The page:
Jury deliberations set to begin in Donald Trump’s criminal trial


The defense has rested. The prosecution has rested. And jury deliberations will now begin Wednesday morning in New York prosecutors’ case against Donald Trump, the first criminal trial involving a former president.

“You, the jury, have the ability to hold the defendant accountable,” prosecutor Joshua Steinglass told the panel at the end of his marathon 4½-hour closing argument that stretched into Tuesday evening.

The deliberations will start after state Judge Juan Merchan finishes delivering his instructions to the 12-person jury on the laws it will need to consider as it decides the historic case. His instruction is expected to take about an hour. 

The jury could render a verdict as soon as Wednesday afternoon, though it could take days and even stretch into next week.

Americans across the country are awaiting the verdict with baited breath, but the public has virtually zero visibility into the jury’s deliberations, which happen behind closed doors.

Merchan instructed the jury to set aside their personal feelings or opinions when deliberating about the case and reminded them that, as with all criminal trials, it’s the prosecution’s duty to prove guilt beyond a reasonable doubt.

He also instructed the jurors not to draw any inferences either way from the fact that Trump himself did not testify.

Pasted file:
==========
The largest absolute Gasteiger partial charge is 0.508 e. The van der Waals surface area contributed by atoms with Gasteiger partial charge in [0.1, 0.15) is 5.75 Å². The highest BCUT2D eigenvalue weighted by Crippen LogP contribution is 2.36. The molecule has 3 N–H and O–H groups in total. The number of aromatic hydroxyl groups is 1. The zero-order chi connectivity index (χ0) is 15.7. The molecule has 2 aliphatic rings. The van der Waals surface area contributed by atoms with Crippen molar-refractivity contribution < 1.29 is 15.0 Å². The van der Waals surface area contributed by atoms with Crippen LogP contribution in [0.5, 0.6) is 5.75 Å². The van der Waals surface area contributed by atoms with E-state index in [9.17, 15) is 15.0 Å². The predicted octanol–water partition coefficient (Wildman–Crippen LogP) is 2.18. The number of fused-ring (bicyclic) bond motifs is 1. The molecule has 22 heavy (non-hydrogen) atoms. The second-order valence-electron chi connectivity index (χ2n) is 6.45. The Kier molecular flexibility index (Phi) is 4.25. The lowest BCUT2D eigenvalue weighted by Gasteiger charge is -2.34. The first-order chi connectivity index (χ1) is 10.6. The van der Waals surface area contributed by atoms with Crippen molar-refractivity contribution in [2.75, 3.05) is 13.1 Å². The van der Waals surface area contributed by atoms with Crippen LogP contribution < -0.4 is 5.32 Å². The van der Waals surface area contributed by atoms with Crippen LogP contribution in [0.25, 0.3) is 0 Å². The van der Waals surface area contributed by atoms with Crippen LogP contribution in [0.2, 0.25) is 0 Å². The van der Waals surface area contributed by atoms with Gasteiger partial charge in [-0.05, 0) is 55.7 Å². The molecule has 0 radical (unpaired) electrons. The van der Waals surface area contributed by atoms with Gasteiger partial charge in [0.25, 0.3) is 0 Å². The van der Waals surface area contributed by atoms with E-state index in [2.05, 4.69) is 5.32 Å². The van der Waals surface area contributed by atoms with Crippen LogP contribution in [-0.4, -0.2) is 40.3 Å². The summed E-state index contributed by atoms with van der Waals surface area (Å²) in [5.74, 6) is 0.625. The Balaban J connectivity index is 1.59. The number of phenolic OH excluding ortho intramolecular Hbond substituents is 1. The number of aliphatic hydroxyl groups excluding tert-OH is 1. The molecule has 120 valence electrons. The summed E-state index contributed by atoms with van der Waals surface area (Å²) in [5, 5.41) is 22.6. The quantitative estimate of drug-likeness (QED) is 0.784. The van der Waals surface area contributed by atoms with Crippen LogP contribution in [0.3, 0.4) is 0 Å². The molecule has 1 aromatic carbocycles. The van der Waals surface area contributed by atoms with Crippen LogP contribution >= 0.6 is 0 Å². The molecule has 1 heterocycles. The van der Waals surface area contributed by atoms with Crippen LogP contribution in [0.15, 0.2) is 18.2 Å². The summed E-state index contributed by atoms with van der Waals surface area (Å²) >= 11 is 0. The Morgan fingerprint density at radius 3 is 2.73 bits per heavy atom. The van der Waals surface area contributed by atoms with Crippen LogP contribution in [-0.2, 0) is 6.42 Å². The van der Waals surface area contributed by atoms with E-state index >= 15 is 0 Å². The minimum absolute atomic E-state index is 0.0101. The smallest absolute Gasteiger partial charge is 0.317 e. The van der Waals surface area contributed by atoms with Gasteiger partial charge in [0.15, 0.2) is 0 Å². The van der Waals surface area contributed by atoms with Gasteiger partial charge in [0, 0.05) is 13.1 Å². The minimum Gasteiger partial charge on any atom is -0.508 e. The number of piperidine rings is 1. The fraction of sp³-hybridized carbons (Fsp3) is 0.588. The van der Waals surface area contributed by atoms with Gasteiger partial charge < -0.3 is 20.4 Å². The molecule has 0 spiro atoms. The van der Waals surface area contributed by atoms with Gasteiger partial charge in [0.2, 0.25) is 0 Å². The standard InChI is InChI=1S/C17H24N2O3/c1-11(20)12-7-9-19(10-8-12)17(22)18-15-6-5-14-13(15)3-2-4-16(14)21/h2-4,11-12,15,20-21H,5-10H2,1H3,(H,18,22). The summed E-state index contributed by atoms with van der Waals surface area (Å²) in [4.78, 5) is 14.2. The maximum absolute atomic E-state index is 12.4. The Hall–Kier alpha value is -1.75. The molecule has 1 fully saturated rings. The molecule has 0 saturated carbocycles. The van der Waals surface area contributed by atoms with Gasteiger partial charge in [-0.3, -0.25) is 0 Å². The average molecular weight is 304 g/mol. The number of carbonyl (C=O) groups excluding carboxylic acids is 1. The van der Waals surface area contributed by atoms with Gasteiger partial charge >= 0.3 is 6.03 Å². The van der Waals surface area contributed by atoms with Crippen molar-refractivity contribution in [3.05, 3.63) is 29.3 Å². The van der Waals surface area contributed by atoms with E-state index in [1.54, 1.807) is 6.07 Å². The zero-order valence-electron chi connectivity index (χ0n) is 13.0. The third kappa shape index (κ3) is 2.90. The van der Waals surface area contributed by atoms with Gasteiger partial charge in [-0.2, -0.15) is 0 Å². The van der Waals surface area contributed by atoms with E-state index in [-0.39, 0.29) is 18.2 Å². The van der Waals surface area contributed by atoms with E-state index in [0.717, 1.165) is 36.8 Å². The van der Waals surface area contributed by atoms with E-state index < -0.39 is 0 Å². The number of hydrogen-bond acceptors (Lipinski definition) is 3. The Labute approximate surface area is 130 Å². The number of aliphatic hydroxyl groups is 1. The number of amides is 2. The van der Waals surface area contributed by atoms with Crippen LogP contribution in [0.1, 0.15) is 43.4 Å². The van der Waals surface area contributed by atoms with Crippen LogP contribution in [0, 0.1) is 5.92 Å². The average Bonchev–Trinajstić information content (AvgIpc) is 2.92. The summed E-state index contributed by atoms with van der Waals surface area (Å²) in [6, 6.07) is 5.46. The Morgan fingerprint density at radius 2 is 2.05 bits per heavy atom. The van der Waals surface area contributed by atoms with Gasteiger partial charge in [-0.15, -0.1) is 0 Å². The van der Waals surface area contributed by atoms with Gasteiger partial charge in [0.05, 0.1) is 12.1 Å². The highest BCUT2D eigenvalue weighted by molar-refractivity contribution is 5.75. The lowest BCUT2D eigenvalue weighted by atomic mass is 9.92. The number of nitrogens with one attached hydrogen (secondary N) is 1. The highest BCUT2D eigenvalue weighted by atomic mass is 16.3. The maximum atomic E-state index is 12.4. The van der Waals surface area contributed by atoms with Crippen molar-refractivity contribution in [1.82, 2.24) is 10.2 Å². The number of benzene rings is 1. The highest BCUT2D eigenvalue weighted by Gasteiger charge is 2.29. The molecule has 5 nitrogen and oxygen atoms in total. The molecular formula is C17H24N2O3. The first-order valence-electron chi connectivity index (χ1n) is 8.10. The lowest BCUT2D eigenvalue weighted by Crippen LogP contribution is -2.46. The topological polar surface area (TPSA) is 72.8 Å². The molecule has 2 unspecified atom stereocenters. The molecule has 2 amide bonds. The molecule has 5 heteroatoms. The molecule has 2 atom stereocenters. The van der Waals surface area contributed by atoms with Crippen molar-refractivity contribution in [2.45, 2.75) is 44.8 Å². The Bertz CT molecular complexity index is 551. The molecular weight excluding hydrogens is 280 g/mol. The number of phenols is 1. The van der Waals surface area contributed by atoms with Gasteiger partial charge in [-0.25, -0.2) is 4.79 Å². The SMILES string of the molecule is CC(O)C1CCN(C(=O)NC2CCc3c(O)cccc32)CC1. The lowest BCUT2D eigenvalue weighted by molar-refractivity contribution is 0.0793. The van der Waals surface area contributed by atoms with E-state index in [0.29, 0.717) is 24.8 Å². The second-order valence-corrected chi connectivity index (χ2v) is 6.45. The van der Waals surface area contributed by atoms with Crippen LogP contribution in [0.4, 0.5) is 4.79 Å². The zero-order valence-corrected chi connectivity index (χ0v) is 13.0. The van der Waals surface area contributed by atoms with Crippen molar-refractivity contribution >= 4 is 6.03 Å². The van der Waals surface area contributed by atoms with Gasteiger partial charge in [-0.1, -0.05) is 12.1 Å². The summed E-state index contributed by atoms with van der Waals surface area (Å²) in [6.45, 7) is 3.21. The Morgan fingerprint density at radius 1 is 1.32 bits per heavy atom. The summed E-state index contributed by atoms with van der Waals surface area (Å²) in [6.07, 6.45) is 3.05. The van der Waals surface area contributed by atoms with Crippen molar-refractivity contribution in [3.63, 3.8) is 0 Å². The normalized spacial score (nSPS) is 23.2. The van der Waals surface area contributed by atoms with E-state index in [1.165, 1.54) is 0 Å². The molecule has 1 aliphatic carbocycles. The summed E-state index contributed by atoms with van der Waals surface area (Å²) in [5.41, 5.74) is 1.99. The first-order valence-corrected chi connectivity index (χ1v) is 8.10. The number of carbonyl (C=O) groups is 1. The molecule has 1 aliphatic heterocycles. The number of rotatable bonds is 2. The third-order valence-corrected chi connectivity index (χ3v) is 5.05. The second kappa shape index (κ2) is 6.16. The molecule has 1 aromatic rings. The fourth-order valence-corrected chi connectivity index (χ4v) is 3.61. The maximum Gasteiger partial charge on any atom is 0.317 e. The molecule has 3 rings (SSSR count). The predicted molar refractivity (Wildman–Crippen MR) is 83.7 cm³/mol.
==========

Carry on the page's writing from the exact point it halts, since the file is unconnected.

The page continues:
Trump, wearing a navy suit and yellow tie, has mostly retained his usual pose, with his eyes closed and head tilted softly back, while occasionally looking around, and at one point reaching for something in his pocket.

At least a few jurors have their pens and pads out to take notes.

Manhattan District Attorney Alvin Bragg’s office has charged Trump with 34 counts of falsifying business records relating to a hush money payment his attorney Michael Cohen made to adult film star Stormy Daniels in the closing days of the 2016 election. Prosecutors allege Trump reimbursed Cohen through a series of payments that were falsely listed as legal expenditures.

The DA’s office was able to elevate the charge, typically a misdemeanor, to a felony by alleging the records were falsified with the intent to conceal another crime. Steinglass suggested Trump was trying to cover up a number of crimes, including violations of state and federal election laws.

Trump attorney Todd Blanche told the jury: “President Trump is innocent. He did not commit any crimes, and the district attorney has not met their burden of proof. Period.” 

He argued that the records weren’t falsified because Trump wasn’t reimbursing Cohen for the Daniels payment; instead, he was paying for general legal services because Cohen was Trump’s personal lawyer at the time.

Steinglass called that account jaw-dropping, noting that Trump had previously publicly acknowledged having reimbursed Cohen.

Cohen was prosecutors’ key witness, and Blanche told jurors he couldn’t be trusted because of his history of lying. “He’s literally like the MVP of liars,” Blanche said.

Steinglass acknowledged that Cohen had a history of lying but said he’d often done so to protect Trump. That Trump’s attorneys were trying to use those lies to undermine his credibility “is what some people might call chutzpah,” Steinglass said.

The trial began with jury selection on April 15. Trump, who said before the proceedings began that he’d “absolutely” testify, never took the stand in his own defense.

If he’s convicted, Trump faces up to four years in prison.


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